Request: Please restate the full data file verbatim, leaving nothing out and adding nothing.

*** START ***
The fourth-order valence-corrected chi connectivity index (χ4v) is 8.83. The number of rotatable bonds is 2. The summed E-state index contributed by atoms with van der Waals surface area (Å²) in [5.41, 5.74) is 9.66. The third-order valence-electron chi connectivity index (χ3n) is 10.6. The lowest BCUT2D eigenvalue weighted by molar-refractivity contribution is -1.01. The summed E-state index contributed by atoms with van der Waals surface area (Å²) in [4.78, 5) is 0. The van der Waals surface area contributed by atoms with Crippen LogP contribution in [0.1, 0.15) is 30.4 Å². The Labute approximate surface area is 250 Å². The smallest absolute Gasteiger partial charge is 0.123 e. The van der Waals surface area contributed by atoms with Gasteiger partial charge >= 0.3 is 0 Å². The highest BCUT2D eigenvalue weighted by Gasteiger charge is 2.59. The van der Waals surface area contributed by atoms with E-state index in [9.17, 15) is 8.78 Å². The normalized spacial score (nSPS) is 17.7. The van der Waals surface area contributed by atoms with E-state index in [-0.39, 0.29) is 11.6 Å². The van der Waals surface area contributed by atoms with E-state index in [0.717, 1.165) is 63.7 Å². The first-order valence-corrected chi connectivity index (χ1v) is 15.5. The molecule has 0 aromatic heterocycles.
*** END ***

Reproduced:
The fourth-order valence-corrected chi connectivity index (χ4v) is 8.83. The number of rotatable bonds is 2. The summed E-state index contributed by atoms with van der Waals surface area (Å²) in [5.41, 5.74) is 9.66. The third-order valence-electron chi connectivity index (χ3n) is 10.6. The lowest BCUT2D eigenvalue weighted by molar-refractivity contribution is -1.01. The summed E-state index contributed by atoms with van der Waals surface area (Å²) in [4.78, 5) is 0. The van der Waals surface area contributed by atoms with Crippen LogP contribution in [0.1, 0.15) is 30.4 Å². The Labute approximate surface area is 250 Å². The smallest absolute Gasteiger partial charge is 0.123 e. The van der Waals surface area contributed by atoms with Gasteiger partial charge >= 0.3 is 0 Å². The highest BCUT2D eigenvalue weighted by Gasteiger charge is 2.59. The van der Waals surface area contributed by atoms with E-state index in [9.17, 15) is 8.78 Å². The normalized spacial score (nSPS) is 17.7. The van der Waals surface area contributed by atoms with E-state index in [-0.39, 0.29) is 11.6 Å². The van der Waals surface area contributed by atoms with E-state index in [0.717, 1.165) is 63.7 Å². The first-order valence-corrected chi connectivity index (χ1v) is 15.5. The molecule has 0 aromatic heterocycles.